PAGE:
Use your mind's natural rhythm to learn a language with Rhythms Easy Uzbek from EuroTalk. It's naturally easier to learn something when it's set to rhythmic music, so that is exactly what we've done. Rhythms puts your mind painlessly to work: you don't even need to focus! Simple words and phrases are set to a varied pattern of rhythms and music designed to help you learn and to keep you engaged so that you won't just switch off after five minutes.
Designed to cover beginning college levels of language instruction, "Uzbek: An Elementary Textbook" provides learners and instructors with a wide selection of materials and task-oriented activities to facilitate the development of language learning. It offers a thematically organized and integrative approach to the Uzbek language and its culture, including a functional approach to grammar, an emphasis on integrated skills development, and the use of authentic materials such as videos filmed in various regions of Uzbekistan…
Uzbek, the national language of the Central Asian Republic of Uzbekistan, has over 20 million speakers in Uzbekistan, Afghanistan, Tajikstan, neighboring countries, and emigrant communities abroad.
Some Iranian languages have been in intensive contact with Turkic languages for many centuries. Tajik and Uzbek are representative of the languages that have co-existed in the Iranian-Turkic language contact in Central Asia. Uzbek is a Turkic language that has Chaghatay as its literary predecessor and is the 'state language' of the republic of Uzbekistan.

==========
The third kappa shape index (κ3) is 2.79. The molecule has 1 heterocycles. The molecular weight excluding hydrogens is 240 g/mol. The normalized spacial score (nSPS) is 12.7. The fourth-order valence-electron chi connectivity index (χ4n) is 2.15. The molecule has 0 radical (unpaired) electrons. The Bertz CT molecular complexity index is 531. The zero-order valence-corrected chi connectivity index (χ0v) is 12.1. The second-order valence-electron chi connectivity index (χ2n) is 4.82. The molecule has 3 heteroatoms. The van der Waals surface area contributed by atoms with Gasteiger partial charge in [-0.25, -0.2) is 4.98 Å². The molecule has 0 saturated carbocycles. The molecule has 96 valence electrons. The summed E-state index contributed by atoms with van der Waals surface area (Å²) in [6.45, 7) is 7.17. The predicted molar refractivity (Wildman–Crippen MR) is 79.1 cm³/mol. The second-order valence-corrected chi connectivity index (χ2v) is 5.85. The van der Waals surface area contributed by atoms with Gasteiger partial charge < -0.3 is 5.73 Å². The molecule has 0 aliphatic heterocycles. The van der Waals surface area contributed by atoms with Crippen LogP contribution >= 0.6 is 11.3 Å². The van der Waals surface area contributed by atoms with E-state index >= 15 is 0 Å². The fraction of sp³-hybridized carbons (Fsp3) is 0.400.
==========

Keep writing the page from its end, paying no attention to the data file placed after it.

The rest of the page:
A recent entry in ECM's consistently interesting series presenting music from the former Soviet Union, this release offers two 1990s compositions from the Uzbek-born Alexander Knaifel. Svete Tikhiy (O Gladsome Light), written in 1991 and dedicated to Giya Kancheli, is a three-movement work for soprano and sampler, with texts drawn from Russian Orthodox liturgy. The manipulation of soprano Tatiana Melentieva's voice with the sampler comes mostly in the 20-minute second movement, where human vocal timbres are fragmented into beats and harmonies. Structurally the movement offers a procession of fields of sound (the rather mystical liner notes refer to color associated with Orthodox iconography) not so different from other minimalist works, but the sampler adds a new twist that in 1991 was fairly innovative, especially in Russia.
Every summer a troupe of Uzbek Tightrope Dancers, or 'Dorboz', roam from village to village, performing their art at bazaars, marriages and fairs throughout Uzbekistan. These wire-walkers are part of juggling-tradition that is 1000 years old and unique to Uzbekistan.